What are Spinal Cord Tumours?
A tumour is an abnormal lump or mass of tissue that can appear almost anywhere in the body. Tumours can be tiny nodules or large masses. They develop when the body’s ability to grow, divide, and replace cells is disrupted, and an excess of cells is produced. There are many different tumours that can develop on the spine and nerve sheath:
- Nerve Root/Nerve Sheath Tumours that can occur next to the spinal cord
- Spinal Cord Tumours
- Myxopapillary Ependymoma
- Low Grade Astrocytoma
- Anaplastic Astrocytoma
Tumours are characterised in one of three ways:
- Benign – made up of non-cancerous cells
- Premalignant – made up of cells that have the potential to become malignant
- Malignant – comprised of cancerous cells
Benign tumours can become premalignant or malignant, so it’s important to monitor any growth that appears in the body.
What are the Symptoms of Spinal Cord Tumours?
Tumours put pressure on the spinal cord and nerve roots. Tumours that put pressure on the spinal cord cause:
- Decreased sensation
- Progressive weakness
- Unsteadiness with walking
- Erectile dysfunction
- Loss of bladder/bowel control
- Back pain
Symptoms of tumour pressure on spinal nerve roots include:
- Radiating pain
- Difficulty walking
What Causes Tumours on the Spine and Spinal Cord?
It is not yet clear why spinal tumours develop. They may be genetic in nature or the result of environment toxins. Some tumours are linked to inherited syndromes such as neurofibromatosis. Spinal and spinal nerve tumours are further classified like this:
- Primary spinal cord tumours originate in the cells within or surrounding the spinal cord. Meningiomas and neurofibromas originate in cells next to the spinal cord and are the most common primary spinal and non-cancerous tumours.
- Secondary spinal cord tumours develop when cancerous cells in other parts of the body spread (metastasise) to the spinal area. The tumours grow in the vertebrae, the space between the bones, and the epidural space (an outer layer of tissue around the spinal cord).
When Should I Consult a Doctor?
Do not hesitate to consult a medical professional if you experience weakness, numbness or bladder/bowel dysfunction. The majority of spine tumours and spinal nerve root tumours are not life-threatening, but some are. “If caught early and treated aggressively, it may be possible to prevent further loss of function and regain nerve function,” reports the Mayo Clinic.
How are Spine Tumours Diagnosed?
An initial consultation regarding symptoms or signs caused by tumours begins with a discussion of your symptoms. Next, your doctor will discuss your medical history to rule out other conditions that have similar symptoms. A physical exam completes the preliminaries. When doctors suspect a spinal tumour, they may order tests to understand the tumour more fully:
- Spinal MRI – creates accurate images of the spine, spinal cord, and nerves
- Biopsy – to determine whether a tumour is cancerous or benign
An accurate and comprehensive view of a spine tumour helps doctors determine which treatment or procedure will help achieve optimal healing.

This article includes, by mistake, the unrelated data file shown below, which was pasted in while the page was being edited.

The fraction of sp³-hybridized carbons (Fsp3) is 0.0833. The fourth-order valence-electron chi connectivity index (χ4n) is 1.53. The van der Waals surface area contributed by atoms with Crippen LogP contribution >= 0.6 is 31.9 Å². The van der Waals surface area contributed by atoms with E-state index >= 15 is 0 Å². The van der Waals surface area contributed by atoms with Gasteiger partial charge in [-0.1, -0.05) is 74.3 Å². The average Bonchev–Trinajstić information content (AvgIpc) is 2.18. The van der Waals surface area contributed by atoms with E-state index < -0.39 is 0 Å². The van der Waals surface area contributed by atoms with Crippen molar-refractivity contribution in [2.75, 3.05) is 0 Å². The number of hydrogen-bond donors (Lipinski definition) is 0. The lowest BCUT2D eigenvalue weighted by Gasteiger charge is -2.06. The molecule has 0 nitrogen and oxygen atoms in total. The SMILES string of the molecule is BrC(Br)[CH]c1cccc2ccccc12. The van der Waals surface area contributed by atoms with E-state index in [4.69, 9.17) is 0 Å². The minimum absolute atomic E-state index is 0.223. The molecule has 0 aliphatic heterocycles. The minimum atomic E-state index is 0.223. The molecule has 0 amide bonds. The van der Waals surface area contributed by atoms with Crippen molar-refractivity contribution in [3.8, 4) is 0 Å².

What is the Treatment for Spine Tumours?
Benign spinal tumours that are too small to cause symptoms may simply be monitored. Other tumours likely will require surgery. The goal of surgery is to excise the tumour completely without compromising spinal cord and/or nerve function. Two key considerations include:
- What type of tumour it is (benign, precancerous or cancerous)
- Whether it is a primary or secondary tumour
The procedure is performed under general anaesthesia. An incision is made in the skin overlying the tumour and the surgeon works to carefully dissect the tumour from the surrounding structures. (Complete excision is not always possible and tumours may be treated post-surgically with chemotherapy or radiation.) The incision is stitched and closed with a dissolving suture and covered with a gauze bandage.
What Can I Expect After Surgery?
After surgery for a spinal tumour, you will be taken to an observation room where your progress will be monitored. When you wake up, you may feel drowsy. You may experience discomfort at the treatment site which should be communicated to the nurse looking after you so pain can be controlled. Oral and intravenous pain medications will help to keep you comfortable.
You will be taken to your hospital room when you are stable. Most patients are discharged after 3 or so days and given a prescription for oral pain medication.
What Should I Do After Surgery?
Self-care is an important part of a successful recovery. You will be provided with guidelines which should be followed carefully regarding bathing, a return to normal activities, and whether or not you will need rehabilitation or physical therapy.
Should I Follow Up with Dr Sammons after Surgery?
Yes. You will need to see Dr Sammons for a follow-up visit after surgery. A practice nurse will reach out to you after you have returned home to schedule your appointment. Should you have any concerns prior to your visit, Dr Sammons is happy to talk with you earlier to address them. For patients with cancerous tumours, you will have follow up appointments with an oncologist.
Please call our rooms if you have any additional concerns or questions.